Finding a good job is hard enough as is, but some employers—and credit card companies—are trying to make it even harder.
Employers frequently (and legally) examine potential employees' credit histories, but is that truly a good indicator of how well someone can get a job done? A report recently released from Demos says no, illuminates just how often the practice is used and highlights how employers can use it to discriminate against Black applicants.
"The idea is that if somebody is having difficulty paying their bills, then maybe they're not a reliable person and not somebody you would want with your business," Demons' Senior Policy Analyst Amy Traub told Mic. "The challenge is that there's very few studies that have looked into this, and those that have have not shown that a credit report is actually a reliable way to measure whether somebody would be a good and reliable employee."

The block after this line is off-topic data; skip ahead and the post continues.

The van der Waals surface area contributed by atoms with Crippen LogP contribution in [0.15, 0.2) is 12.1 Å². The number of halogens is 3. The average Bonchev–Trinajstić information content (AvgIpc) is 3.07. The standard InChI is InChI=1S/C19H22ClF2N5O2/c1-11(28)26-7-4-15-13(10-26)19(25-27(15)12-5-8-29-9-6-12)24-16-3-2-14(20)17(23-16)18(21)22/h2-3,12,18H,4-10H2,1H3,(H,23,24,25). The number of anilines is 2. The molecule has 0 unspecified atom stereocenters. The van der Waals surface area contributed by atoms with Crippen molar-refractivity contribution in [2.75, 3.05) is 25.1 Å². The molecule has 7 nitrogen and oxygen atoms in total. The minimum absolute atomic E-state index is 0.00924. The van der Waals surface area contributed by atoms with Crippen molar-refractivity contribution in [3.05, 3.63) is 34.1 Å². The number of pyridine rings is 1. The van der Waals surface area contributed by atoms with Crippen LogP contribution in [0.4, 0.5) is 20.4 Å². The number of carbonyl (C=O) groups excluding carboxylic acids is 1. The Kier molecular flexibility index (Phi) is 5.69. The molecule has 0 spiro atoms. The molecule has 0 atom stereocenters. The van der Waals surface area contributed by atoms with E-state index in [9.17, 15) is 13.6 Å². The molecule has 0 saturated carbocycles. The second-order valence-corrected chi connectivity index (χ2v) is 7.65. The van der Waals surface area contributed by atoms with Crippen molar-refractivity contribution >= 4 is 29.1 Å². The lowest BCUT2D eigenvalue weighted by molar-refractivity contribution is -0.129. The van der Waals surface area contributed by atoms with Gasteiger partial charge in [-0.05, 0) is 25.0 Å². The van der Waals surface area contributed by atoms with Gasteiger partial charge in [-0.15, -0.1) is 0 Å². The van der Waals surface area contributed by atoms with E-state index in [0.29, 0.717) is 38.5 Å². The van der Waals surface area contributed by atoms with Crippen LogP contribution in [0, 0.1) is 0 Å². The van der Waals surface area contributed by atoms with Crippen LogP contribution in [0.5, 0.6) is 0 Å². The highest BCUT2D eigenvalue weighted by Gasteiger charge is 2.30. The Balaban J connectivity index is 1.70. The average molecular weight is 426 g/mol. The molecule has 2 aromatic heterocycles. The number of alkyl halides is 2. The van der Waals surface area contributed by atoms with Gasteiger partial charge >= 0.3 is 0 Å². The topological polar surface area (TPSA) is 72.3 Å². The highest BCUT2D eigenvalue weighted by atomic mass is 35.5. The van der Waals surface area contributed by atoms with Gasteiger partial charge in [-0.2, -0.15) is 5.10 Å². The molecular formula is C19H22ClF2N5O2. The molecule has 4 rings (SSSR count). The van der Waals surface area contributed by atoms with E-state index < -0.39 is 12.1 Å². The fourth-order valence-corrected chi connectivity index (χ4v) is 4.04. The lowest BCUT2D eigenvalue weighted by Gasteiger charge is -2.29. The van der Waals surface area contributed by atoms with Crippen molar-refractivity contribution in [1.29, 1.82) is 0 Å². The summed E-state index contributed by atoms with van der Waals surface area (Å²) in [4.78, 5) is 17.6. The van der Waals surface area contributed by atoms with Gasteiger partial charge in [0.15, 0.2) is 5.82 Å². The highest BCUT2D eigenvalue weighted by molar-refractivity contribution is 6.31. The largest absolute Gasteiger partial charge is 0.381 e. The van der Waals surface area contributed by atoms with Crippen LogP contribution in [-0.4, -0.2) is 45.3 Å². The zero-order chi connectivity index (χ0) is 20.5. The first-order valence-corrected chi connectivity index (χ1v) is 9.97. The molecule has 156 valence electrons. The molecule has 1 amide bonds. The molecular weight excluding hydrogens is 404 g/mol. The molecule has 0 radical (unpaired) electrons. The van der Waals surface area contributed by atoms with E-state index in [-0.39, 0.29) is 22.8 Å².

Ten percent of people surveyed in the study said that they have lost out on a job because of their credit history. The practice unfairly targets the Black community, 56 percent of whom told surveyors that their credit was not "good" or "excellent." The Black population was among the hardest hit during the 2008 recession, and due to institutionalized racism, many have had trouble getting back on their feet, accruing debt, but unable to find a job. It's an unjust Catch-22. The credit checks might be viewed as a legal way for companies to discriminate when looking to fill a position.
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